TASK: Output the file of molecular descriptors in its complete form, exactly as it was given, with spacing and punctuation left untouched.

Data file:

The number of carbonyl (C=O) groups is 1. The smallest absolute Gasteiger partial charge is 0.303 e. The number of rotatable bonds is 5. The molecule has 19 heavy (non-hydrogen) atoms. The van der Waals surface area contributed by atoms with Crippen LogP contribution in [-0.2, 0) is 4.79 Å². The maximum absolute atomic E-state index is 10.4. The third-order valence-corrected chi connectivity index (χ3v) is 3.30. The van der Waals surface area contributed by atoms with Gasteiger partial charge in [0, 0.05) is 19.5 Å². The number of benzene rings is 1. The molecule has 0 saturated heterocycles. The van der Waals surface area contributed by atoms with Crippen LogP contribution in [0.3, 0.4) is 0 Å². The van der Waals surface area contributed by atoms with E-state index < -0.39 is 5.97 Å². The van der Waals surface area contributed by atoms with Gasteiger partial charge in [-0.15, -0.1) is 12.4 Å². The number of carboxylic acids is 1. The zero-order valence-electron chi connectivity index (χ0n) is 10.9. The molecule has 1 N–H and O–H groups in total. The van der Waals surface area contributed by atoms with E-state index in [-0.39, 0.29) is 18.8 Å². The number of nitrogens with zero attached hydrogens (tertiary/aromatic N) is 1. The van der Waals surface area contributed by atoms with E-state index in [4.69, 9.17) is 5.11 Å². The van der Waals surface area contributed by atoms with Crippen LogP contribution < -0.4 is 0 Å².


The number of carbonyl (C=O) groups is 1. The smallest absolute Gasteiger partial charge is 0.303 e. The number of rotatable bonds is 5. The molecule has 19 heavy (non-hydrogen) atoms. The van der Waals surface area contributed by atoms with Crippen LogP contribution in [-0.2, 0) is 4.79 Å². The maximum absolute atomic E-state index is 10.4. The third-order valence-corrected chi connectivity index (χ3v) is 3.30. The van der Waals surface area contributed by atoms with Gasteiger partial charge in [0, 0.05) is 19.5 Å². The number of benzene rings is 1. The molecule has 0 saturated heterocycles. The van der Waals surface area contributed by atoms with Crippen LogP contribution in [0.3, 0.4) is 0 Å². The van der Waals surface area contributed by atoms with E-state index < -0.39 is 5.97 Å². The van der Waals surface area contributed by atoms with Gasteiger partial charge in [-0.15, -0.1) is 12.4 Å². The number of carboxylic acids is 1. The zero-order valence-electron chi connectivity index (χ0n) is 10.9. The molecule has 1 N–H and O–H groups in total. The van der Waals surface area contributed by atoms with E-state index in [-0.39, 0.29) is 18.8 Å². The number of nitrogens with zero attached hydrogens (tertiary/aromatic N) is 1. The van der Waals surface area contributed by atoms with E-state index in [4.69, 9.17) is 5.11 Å². The van der Waals surface area contributed by atoms with Crippen LogP contribution < -0.4 is 0 Å².